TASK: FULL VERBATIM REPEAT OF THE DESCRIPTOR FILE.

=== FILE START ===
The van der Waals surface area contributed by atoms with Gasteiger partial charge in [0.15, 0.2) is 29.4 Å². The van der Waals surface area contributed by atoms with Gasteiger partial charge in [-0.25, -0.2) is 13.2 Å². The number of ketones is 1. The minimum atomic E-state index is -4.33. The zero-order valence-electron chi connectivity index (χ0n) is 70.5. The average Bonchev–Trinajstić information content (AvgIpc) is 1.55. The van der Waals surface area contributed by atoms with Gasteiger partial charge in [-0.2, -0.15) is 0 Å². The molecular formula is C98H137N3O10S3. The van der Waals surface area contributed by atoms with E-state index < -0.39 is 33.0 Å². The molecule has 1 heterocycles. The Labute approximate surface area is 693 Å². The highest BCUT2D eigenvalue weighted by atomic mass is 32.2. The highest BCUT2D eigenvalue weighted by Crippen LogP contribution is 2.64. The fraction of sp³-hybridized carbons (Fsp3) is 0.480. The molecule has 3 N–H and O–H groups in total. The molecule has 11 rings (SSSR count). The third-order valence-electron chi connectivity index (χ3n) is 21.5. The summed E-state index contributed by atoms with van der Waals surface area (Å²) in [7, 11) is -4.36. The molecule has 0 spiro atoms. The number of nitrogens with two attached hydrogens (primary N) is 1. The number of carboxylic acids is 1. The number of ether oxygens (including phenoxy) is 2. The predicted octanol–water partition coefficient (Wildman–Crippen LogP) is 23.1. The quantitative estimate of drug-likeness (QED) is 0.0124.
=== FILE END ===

The van der Waals surface area contributed by atoms with Gasteiger partial charge in [0.15, 0.2) is 29.4 Å². The van der Waals surface area contributed by atoms with Gasteiger partial charge in [-0.25, -0.2) is 13.2 Å². The number of ketones is 1. The minimum atomic E-state index is -4.33. The zero-order valence-electron chi connectivity index (χ0n) is 70.5. The average Bonchev–Trinajstić information content (AvgIpc) is 1.55. The van der Waals surface area contributed by atoms with Gasteiger partial charge in [-0.2, -0.15) is 0 Å². The molecular formula is C98H137N3O10S3. The van der Waals surface area contributed by atoms with E-state index < -0.39 is 33.0 Å². The molecule has 1 heterocycles. The Labute approximate surface area is 693 Å². The highest BCUT2D eigenvalue weighted by atomic mass is 32.2. The highest BCUT2D eigenvalue weighted by Crippen LogP contribution is 2.64. The fraction of sp³-hybridized carbons (Fsp3) is 0.480. The molecule has 3 N–H and O–H groups in total. The molecule has 11 rings (SSSR count). The third-order valence-electron chi connectivity index (χ3n) is 21.5. The summed E-state index contributed by atoms with van der Waals surface area (Å²) in [7, 11) is -4.36. The molecule has 0 spiro atoms. The number of nitrogens with two attached hydrogens (primary N) is 1. The number of carboxylic acids is 1. The number of ether oxygens (including phenoxy) is 2. The predicted octanol–water partition coefficient (Wildman–Crippen LogP) is 23.1. The quantitative estimate of drug-likeness (QED) is 0.0124.